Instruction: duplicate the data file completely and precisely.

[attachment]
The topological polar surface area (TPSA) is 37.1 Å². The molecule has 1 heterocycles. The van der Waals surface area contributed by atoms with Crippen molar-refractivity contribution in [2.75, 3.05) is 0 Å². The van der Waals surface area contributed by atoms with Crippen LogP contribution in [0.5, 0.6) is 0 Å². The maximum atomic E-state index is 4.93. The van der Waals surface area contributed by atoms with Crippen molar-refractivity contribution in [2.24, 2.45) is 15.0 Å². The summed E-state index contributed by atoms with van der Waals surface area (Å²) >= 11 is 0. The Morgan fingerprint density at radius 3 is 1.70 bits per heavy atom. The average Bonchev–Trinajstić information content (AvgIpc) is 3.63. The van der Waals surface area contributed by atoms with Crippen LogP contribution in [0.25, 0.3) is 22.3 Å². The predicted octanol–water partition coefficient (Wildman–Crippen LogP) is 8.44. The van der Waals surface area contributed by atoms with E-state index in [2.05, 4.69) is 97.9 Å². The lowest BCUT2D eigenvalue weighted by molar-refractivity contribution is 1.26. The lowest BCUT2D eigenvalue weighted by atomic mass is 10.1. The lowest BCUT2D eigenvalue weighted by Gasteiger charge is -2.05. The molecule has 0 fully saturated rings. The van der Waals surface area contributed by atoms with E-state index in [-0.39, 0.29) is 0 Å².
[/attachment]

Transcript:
The topological polar surface area (TPSA) is 37.1 Å². The molecule has 1 heterocycles. The van der Waals surface area contributed by atoms with Crippen molar-refractivity contribution in [2.75, 3.05) is 0 Å². The van der Waals surface area contributed by atoms with Crippen LogP contribution in [0.5, 0.6) is 0 Å². The maximum atomic E-state index is 4.93. The van der Waals surface area contributed by atoms with Crippen molar-refractivity contribution in [2.24, 2.45) is 15.0 Å². The summed E-state index contributed by atoms with van der Waals surface area (Å²) >= 11 is 0. The Morgan fingerprint density at radius 3 is 1.70 bits per heavy atom. The average Bonchev–Trinajstić information content (AvgIpc) is 3.63. The van der Waals surface area contributed by atoms with Crippen LogP contribution in [0.25, 0.3) is 22.3 Å². The predicted octanol–water partition coefficient (Wildman–Crippen LogP) is 8.44. The van der Waals surface area contributed by atoms with E-state index in [2.05, 4.69) is 97.9 Å². The lowest BCUT2D eigenvalue weighted by molar-refractivity contribution is 1.26. The lowest BCUT2D eigenvalue weighted by atomic mass is 10.1. The lowest BCUT2D eigenvalue weighted by Gasteiger charge is -2.05. The molecule has 0 fully saturated rings. The van der Waals surface area contributed by atoms with E-state index in [-0.39, 0.29) is 0 Å².